Its research, which surveyed both workers born in the UK and overseas, found that more than a third (35%) of non-native workers believe their career progression has been affected, and a further 13% think they have been overlooked for promotion, because of their national background.
Additionally, a quarter (23%) of UK and non-UK workers in multicultural teams feel their workplace has become less accepting towards non-UK colleagues since the EU referendum.
When asked whether they have been involved in a 'cultural misunderstanding’, such as mispronunciations or ‘misplaced jokes', the survey found that 84% of all respondents had.
More than four in 10 (44%) non-UK workers agreed that their organisation should do more to promote cultural diversity and acceptance within their workplace.
The research found a disconnect between the reality in the workplace and other employees' perceptions of it, however, with the majority (95%) of all workers surveyed saying they think their workplace is accepting of a multicultural workforce.
More positively, four in five (80%) non-native workers stated that they are comfortable talking about their cultural background with colleagues should any misunderstandings occur.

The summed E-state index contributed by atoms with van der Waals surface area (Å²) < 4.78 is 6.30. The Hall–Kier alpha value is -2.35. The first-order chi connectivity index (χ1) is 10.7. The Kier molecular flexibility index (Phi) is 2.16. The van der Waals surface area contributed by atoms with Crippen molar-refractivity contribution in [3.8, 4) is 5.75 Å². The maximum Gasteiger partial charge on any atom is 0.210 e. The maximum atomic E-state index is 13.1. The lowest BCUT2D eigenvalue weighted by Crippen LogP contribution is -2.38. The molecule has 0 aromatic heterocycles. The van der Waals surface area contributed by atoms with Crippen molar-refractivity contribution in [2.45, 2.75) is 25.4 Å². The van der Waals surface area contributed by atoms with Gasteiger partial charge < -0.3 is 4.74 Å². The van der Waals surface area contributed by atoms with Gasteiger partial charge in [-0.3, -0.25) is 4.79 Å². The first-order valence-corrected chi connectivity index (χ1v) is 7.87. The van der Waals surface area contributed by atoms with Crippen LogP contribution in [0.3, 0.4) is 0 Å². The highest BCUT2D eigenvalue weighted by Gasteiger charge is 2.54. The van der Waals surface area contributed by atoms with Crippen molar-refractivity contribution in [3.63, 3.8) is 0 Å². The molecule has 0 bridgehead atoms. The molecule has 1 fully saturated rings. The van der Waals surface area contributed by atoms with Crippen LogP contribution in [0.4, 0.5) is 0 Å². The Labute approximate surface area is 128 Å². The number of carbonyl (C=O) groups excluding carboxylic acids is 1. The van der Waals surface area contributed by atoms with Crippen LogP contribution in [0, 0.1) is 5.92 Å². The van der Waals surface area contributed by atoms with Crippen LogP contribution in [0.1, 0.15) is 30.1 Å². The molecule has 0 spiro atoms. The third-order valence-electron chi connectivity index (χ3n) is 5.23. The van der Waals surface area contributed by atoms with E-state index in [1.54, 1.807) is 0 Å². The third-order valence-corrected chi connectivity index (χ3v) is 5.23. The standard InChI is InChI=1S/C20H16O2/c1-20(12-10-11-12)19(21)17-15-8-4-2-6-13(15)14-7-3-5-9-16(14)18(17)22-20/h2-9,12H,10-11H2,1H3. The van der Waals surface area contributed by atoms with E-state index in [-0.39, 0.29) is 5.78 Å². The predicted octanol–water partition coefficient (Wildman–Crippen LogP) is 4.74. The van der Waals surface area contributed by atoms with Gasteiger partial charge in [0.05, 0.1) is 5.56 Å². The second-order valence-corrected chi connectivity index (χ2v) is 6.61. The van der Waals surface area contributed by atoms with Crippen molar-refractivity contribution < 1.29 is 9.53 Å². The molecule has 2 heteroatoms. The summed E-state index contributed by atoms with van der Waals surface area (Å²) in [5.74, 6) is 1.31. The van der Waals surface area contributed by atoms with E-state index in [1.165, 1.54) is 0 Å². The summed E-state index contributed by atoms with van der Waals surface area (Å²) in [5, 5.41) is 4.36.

Alex Sydney, group marketing director at StepStone, called on companies to ensure they are doing everything they can to be inclusive.
“Multiculturalism is a reality in our workplaces today and it is important for businesses to recognise they need to champion cultural diversity,” she said.
“While a systemic approach from the top down is important, not all miscommunication can be solved by having policies in place. Employers and employees alike should focus on fostering an inclusive welcoming team and an atmosphere that allows for sharing experiences and learning.”
Opinium surveyed 2,020 UK workers (including 1,011 workers born in the UK and 1,009 workers born abroad) in April 2019.